I’m never all that interested in the awards. It’s not important to me who won, who edged past whom this time, where the winners are from, and all that jazz. So while the awards were going on, I, instead, looked at each of my running club friends and thought of them each as individuals and not, collectively, as “all the real runners.”
Each of them is a real person with a real life and real hopes and dreams and real problems. There have been divorces, heartbreaking moments with children, the loss of jobs, the uncertainty of unemployment, health issues, rehab, losing homes, relocations, unhappy marriages, setbacks, regrets.
Yet they are all here, gathered together in this beautiful place on this beautiful day, making the most of life in a positive, healthy way. They run for themselves but, in the process, run for each other.
And that includes me.
These people have always made me feel welcome and part of the group. The fact that I’m a slower runner and not as committed to it as they are has always been more of an issue for me than for them.
They ask me to run with them.
“Hey, do you want to run Serpents Trail any morning this week?”
“Really? Because I’m going to be slow.”
“Everyone’s slow running uphill on a rocky trail in the dark. It’s the perfect time to run together.”
They invite me to train with them and urge me to give certain races or runs a try.
“Randee, you should do the Imogene Run with us this year!”
“I can’t. There’s a cut off time. I don’t think I can make it. They’d make me turn back.”
“No, no, you’re fine. We know plenty of people who just hike it. We’ll do fun training runs and have a great time. You should join us.”
Some insist on running with me at least every few weeks.
“We should try to do a long run this weekend. I haven’t talked to you in a few weeks and I miss you. We need to catch up."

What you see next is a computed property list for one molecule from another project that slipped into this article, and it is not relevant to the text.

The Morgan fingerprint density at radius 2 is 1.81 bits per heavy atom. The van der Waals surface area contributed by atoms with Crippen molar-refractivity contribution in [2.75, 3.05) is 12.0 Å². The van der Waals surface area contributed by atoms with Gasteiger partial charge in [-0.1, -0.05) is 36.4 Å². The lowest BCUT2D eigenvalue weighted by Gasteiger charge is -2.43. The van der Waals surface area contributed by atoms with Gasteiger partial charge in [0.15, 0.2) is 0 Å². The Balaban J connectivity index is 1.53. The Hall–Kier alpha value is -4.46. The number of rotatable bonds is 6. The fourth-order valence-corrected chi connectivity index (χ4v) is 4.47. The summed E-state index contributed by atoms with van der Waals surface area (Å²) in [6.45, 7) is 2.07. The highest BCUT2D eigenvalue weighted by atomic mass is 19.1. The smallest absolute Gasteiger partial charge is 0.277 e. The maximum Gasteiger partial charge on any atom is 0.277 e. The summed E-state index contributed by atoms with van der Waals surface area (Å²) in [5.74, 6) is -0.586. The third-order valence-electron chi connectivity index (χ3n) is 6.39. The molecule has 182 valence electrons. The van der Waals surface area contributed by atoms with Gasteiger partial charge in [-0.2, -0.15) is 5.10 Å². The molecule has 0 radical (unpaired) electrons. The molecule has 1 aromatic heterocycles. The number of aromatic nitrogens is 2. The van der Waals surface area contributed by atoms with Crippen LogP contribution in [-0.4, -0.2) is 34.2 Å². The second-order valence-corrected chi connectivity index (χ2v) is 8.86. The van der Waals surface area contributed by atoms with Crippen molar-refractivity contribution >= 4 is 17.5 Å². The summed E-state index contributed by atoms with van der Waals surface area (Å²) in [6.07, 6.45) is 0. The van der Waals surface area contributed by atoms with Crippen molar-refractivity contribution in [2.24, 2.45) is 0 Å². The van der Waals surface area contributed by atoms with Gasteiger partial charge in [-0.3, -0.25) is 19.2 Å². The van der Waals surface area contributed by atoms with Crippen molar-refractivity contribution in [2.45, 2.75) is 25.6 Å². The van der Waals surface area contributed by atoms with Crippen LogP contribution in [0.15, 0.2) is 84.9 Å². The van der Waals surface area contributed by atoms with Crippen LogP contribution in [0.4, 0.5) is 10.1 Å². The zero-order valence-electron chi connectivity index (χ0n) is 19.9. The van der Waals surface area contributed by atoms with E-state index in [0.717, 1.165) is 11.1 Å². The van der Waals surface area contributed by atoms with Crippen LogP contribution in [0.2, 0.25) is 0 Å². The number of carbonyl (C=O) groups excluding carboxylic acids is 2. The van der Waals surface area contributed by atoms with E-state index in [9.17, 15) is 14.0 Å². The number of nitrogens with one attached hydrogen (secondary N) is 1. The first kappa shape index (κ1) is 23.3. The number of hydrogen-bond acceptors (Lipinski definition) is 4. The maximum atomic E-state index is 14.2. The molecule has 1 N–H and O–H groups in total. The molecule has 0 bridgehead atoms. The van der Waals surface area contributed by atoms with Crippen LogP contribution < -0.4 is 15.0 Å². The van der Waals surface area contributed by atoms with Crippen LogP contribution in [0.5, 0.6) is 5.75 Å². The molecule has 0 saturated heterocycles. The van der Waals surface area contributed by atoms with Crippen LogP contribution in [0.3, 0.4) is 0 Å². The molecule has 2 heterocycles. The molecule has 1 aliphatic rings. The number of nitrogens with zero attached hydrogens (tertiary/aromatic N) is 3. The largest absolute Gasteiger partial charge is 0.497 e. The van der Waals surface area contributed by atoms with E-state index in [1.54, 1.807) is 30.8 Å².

They work me into their weekly speed trainings, when I get up enough nerve to go. They invite me to their “run and then feast” birthday parties, apparently not concerned that the run will be much slower, much shorter with me in the group. We’ve trained for triathlons together, come together as a team for an adventure race, and kayaked and paddleboarded together. We travel together to runs, meet up for dinner or margaritas, camp, come together for a campfire the night before a race.
We take group photos before and after races. And sometimes during.
These people were there when I went through my divorce and the terrible fallout from that. There for me, as runners, as friends.
They’re my friends. Real friends.
I’m the only one, in this whole bunch, who’s ever thought about excluding me.
These people, these fast, fast runners, the ones I consider to be ”real” runners, they’re nothing but real people. Real people with real lives and real problems. Like me. Real people with a desire to deal with stuff by running and trying to stay healthy. Like me. Real people who want to belong, who want to form relationships and friendships. Like me.
These real runners are just that. Real.
I love these people and I’m grateful for all that they are and all that they’ve done for me. They are the reason that running can be a reality for me, something that I can stick with.
And I’m starting to get it now. I am probably all that for them, too. A real person, with a real life, with real issues. A running friend, a real friend.
I’m real. I run.
And, therefore, that makes me a real runner.